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    1. No -one is (or ever has) claimed that EAE is a perfect model of MS but it does share many of the pathological hallmarks of MS which has been of use in developing some MS therapeutics such as Gilenya, Tysabri and potentially symptom controlling agents for spasticity.
      Yes, EAE has its limitations but you should always be wary of chucking out the baby with the bathwater.
      As I mentioned above it would take about 30 years to deduce whether an EBV vaccine (if it existed) stopped the development of MS. What would we do for pwMS in the meantime?

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    2. Here's an article showing how useful EAE has been in the development of therapies for MS and discussion of its limitations (free to view) if you're interested.
      http://www.ncbi.nlm.nih.gov/pmc/articles/PMC3981554/

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    3. EAE = papers, EAE translates to modestly effective therapies. Modestly effective therapies are not curative but lead to huge monetary windfalls for pharma. EAE is good for academia and pharma but as MD2 states it is not a perfect model. For a cure to be found a causative factor(s) need to be found. Could AIDS be cured if HIV was not isolated and found to be the causative agent? Until then it seems we are just spinning are wheels.

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    4. MD2,

      It's a rubbish model. It was invented so that researchers could produce research papers. According to this site the risk factors for MS are EBV, female gender, smoking, Vit D deficiency. Does EAE cover any of the above? We still don't know the cause of MS, we still don't no the mechanisms behind neuro-degeneration. The breakthroughs in the disease have come from places like Cambridge - they tried Campath on humans based on their well thought through hypotheses. Likewise, the Charcot project is being tested on humans. EAE is for the researchers who don't venture out of the lab. At some point the endless research being done on mice (mouse model of MS) will end and we will start to see some real breakthroughs.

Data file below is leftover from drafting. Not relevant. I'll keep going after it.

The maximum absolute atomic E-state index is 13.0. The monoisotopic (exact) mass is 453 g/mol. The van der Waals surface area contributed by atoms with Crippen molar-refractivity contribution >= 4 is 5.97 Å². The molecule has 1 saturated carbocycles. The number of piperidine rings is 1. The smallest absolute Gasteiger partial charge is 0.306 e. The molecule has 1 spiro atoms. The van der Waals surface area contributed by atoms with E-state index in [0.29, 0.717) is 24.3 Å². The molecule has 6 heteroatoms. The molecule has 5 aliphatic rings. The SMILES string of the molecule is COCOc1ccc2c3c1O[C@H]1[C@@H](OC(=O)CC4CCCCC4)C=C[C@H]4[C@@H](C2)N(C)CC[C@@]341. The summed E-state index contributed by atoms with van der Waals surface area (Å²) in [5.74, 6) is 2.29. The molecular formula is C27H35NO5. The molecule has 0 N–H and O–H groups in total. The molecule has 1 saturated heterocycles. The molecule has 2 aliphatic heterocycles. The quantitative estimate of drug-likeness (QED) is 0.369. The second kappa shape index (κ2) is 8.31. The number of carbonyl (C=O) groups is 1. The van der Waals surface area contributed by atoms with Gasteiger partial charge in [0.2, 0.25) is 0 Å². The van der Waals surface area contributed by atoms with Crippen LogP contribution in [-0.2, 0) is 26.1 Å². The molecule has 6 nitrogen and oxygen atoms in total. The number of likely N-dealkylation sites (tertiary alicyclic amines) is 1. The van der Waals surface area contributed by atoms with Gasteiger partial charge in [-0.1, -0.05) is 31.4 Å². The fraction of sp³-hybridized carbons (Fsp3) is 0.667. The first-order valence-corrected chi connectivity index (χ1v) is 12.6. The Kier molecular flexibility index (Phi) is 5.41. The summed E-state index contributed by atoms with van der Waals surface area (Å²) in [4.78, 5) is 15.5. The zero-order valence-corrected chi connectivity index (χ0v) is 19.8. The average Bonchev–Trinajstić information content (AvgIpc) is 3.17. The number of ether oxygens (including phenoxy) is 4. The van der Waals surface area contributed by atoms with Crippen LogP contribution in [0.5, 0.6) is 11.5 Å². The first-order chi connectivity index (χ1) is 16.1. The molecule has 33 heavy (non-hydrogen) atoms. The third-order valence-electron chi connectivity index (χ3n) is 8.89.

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    5. Well as the dude in the Big lebowski so rightly said, "Well that's just your opinion, dude".
      Your mind is obviously made up so I won't waste my time trying to change your opinion, I've got rubbish experiments to do.

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    6. MD2 - they're not rubbish experiments, they cure mice of EAE! My opinion is based on watching MS research for 15 years. EAE is not fit for purpose as a way to understand the cause of MS. It has a role is understanding how the cns is damaged if immune cells start attacking it. Hopefully, the real value of mice experiments will be seen when we enter the era of neuro-protection and repair. PS I'm still angry with you MD2 for getting me excited earlier this year (suggestion that good things are on their way). Phenytoin results published, but I won't be able to get a prescription. I really thought 2015 would be a good year.

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    7. I agree with you that our EAE neuroprotection studies are going to be of real value.
      Re phenytoin, we've got to start somewhere and I hope this will be just the beginning of neuroprotectants being taken seriously for MS.
      We can cast the bread on the water but it's up to the pharma fish to bite.
      I think 2015 has been a good year so far hopefully there's more to come.

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    8. well well Anon 1:14

      EAE is rubbish. I hear MS makes papers. Papers make a research blog.....research blog allows you to moan.

      No animal experiments = no breakthroughs from Cambridge.

      I think alemtuzumab was made in rat based on mouse studies testing a hypothesis grounded in mice work. Furthermore Herman Waldmann had tested lymphocyte depletion and CAMPATH in a whole host of conditions including autoimmune diseases. The work with Prof Compston went somewhere.